Defendant Time now moves for summary judgment in its favor, contending that its activities were constitutionally protected and that plaintiffs are not entitled to relief herein.
Plaintiffs' Complaint is drawn in eight causes of action, stating four causes of action or theories of recovery on behalf of each plaintiff. Each of such causes of action will be dealt with separately below.
A. Causes of Action 1 and 5: Invasion of Privacy.
Causes of action 1 and 5 of plaintiffs' Complaint attempt to set forth a claim based on defendants' invasion of plaintiffs' right to privacy. More specifically, it is alleged that the actions of defendants put plaintiffs in a false light and
. . . ascribed to each plaintiff and to the people with whom each plaintiff was associating a peculiar and despicable set of beliefs, attitudes and ideas, and a mode of living which would cause each plaintiff to be shunned and avoided by normal members of society. . . . Complaint at 2-3.
According to Dean Prosser, the rubric "invasion of privacy" actually comprises four separate if related torts:
1. Intrusion upon the plaintiff's seclusion or solitude, or into his private affairs.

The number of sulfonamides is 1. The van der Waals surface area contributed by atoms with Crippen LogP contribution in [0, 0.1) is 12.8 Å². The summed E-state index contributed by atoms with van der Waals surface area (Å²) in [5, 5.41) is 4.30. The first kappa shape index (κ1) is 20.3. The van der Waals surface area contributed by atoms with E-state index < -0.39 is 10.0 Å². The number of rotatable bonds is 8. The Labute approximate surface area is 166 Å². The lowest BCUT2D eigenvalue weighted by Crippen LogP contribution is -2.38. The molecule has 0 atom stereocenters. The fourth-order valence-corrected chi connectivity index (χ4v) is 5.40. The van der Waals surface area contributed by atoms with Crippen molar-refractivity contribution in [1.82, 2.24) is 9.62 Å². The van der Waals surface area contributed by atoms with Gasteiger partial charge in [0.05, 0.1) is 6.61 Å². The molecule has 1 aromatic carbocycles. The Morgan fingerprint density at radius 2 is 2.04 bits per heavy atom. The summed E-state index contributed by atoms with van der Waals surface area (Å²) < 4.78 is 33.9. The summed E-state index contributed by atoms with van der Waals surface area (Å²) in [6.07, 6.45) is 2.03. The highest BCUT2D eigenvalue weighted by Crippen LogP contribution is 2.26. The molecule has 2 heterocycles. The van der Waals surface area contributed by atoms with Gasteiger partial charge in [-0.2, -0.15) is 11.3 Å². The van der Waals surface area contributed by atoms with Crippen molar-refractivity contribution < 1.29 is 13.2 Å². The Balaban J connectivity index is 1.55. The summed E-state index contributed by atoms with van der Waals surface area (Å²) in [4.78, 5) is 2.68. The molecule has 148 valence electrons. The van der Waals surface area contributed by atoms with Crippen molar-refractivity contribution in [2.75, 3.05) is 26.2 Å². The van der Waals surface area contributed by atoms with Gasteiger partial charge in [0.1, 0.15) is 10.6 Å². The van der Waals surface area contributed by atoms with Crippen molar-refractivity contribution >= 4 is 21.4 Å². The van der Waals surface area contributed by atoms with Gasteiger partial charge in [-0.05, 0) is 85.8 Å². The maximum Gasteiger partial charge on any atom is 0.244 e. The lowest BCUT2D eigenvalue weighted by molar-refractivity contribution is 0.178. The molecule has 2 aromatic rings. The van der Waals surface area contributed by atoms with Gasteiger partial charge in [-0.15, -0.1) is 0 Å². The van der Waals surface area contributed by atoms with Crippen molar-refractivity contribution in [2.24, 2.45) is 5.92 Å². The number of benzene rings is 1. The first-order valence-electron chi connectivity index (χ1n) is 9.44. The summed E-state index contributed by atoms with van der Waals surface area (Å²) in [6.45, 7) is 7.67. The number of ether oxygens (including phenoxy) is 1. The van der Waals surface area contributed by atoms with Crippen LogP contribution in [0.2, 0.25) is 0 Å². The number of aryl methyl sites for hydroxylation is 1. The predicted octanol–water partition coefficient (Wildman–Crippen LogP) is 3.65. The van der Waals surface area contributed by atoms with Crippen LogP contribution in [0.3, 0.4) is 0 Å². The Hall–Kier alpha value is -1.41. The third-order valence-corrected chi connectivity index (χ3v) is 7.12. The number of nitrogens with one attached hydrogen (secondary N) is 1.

2. Public disclosure of embarrassing private facts about the plaintiff.
3. Publicity which places the plaintiff in a false light in the public eye.
4. Appropriation, for the defendant's advantage, of the plaintiff's name or likeness. Prosser on Torts at 837 et seq. (3d ed. 1964); Prosser, "Privacy," 48 Cal.L.Rev. 383, 389 (1960).
Causes of action 1 and 5 clearly forward a theory of recovery based on the "false light" theory. The interest to be protected in "false light" cases is that of the plaintiff's reputation, but in the instant case we are faced with a strong competing interest: freedom of the press and the right of the public to know. As Prosser has summarized this latter right,
The privilege of giving publicity to news, and other matters of public interest, arises out of the desire and the right of the public to know what is going on in the world, and the freedom of the press and other agencies *137 of information to tell them. "Privacy," 48 Cal.L.Rev. 383, 412 (1960).
Beginning with the landmark case of New York Times Co. v. Sullivan, 376 U.S. 254, 84 S. Ct. 710, 11 L. Ed. 2d 686 (1964), the Supreme Court and lower federal courts have been gradually redefining and extending the umbra of protection afforded to libels alleged to have occurred at the hands of the public media. In New York Times the Court held that a public official could not recover damages for an alleged defamatory falsehood concerning his official conduct unless he could prove that the statement against him had been made with actual malice, that is, with the knowledge that it was false or with reckless disregard for whether it was false or not. Id. at 279-280, 84 S. Ct. at 710. Moreover, the Court found that such actual malice would have to be shown with "convincing clarity" because of the protection due the constitutional values at stake. Id. at 285-286, 84 S. Ct. 710.